Dave Meckin is a musician, sound designer, and researcher, who lectures in creative technologies and digital media at UWE Bristol, as well as maintaining his own artistic practice. Over the past several years he’s worked on numerous projects including installations, multimedia sculptures, and brand activations for studios including UVA and Nexus. He also frequently collaborates with individual artists, including Oliver Beer, who he helped create a series of pieces that use sound generated from variously sized vessels in order to form a playable 32-note sculptural instrument. This has since been played by Laurie Anderson and Philip Glass, and shown at sites including The Metropolitan Museum of Art in New York and London’s Galerie Thaddaeus Ropac.

With certain clients, Meckin says he feels very much part of a collaborative team—and is credited as such—while at other times he plays a more silent creative technologist role, brought in as he’s needed. His stipulation in this more behind-the-scenes role is that he has to “be able to see the creative merit in a piece. That allows me to make designs that are both robust and facilitate the artist’s idea.”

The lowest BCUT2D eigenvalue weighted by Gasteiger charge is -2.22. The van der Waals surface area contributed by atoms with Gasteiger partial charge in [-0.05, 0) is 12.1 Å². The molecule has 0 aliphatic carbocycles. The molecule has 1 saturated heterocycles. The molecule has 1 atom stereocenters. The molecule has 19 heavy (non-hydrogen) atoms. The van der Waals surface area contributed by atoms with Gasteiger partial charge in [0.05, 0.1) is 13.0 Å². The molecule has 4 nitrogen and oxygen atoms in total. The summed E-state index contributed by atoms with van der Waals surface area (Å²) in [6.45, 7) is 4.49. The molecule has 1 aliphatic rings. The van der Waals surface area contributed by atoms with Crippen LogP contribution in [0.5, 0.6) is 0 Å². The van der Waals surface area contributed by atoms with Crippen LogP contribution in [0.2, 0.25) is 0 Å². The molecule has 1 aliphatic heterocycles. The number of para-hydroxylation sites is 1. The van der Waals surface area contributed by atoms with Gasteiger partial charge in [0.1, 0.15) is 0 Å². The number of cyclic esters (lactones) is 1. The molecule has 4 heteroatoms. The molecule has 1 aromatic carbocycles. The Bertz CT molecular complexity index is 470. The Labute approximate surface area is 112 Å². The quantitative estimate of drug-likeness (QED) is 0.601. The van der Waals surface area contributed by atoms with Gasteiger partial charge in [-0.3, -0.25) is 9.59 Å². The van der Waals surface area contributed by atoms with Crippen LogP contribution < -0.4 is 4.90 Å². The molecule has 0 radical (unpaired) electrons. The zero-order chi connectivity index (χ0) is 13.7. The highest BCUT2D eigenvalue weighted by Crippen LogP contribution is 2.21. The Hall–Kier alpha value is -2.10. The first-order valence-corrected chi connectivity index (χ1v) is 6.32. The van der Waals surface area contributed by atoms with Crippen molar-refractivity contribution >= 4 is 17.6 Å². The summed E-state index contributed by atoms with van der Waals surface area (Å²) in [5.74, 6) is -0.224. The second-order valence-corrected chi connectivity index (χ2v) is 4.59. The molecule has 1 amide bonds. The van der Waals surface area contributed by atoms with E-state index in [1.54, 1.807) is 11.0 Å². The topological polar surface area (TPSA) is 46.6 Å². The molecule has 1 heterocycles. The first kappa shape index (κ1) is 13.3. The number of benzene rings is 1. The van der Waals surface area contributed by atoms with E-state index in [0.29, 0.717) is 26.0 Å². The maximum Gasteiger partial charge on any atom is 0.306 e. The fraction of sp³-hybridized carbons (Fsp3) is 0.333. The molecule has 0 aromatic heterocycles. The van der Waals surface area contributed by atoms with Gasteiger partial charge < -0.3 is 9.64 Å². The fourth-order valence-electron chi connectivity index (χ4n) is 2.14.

As with traditional artists’ media (think Olafur Eliasson’s expansive studio, Warhol’s Factory, or Matisse’s glamorous bevvy of assistants), there are always such people in the background, and many who design for artists are happy to stay there. For Valentin Ritz, a Swiss web designer working with artists to create digital platforms, the ‘art’ is firmly about the idea—not how it’s executed and by whom—and such projects offer a welcome relief from more traditional client work. “Artists will usually have a good idea of what the project will be, but they’re always happy to work with someone they can discuss the work with, rather than just giving orders,” he says. “I want to help artists achieve their ideas and show how they can go further. I’m just a tool, if you like.”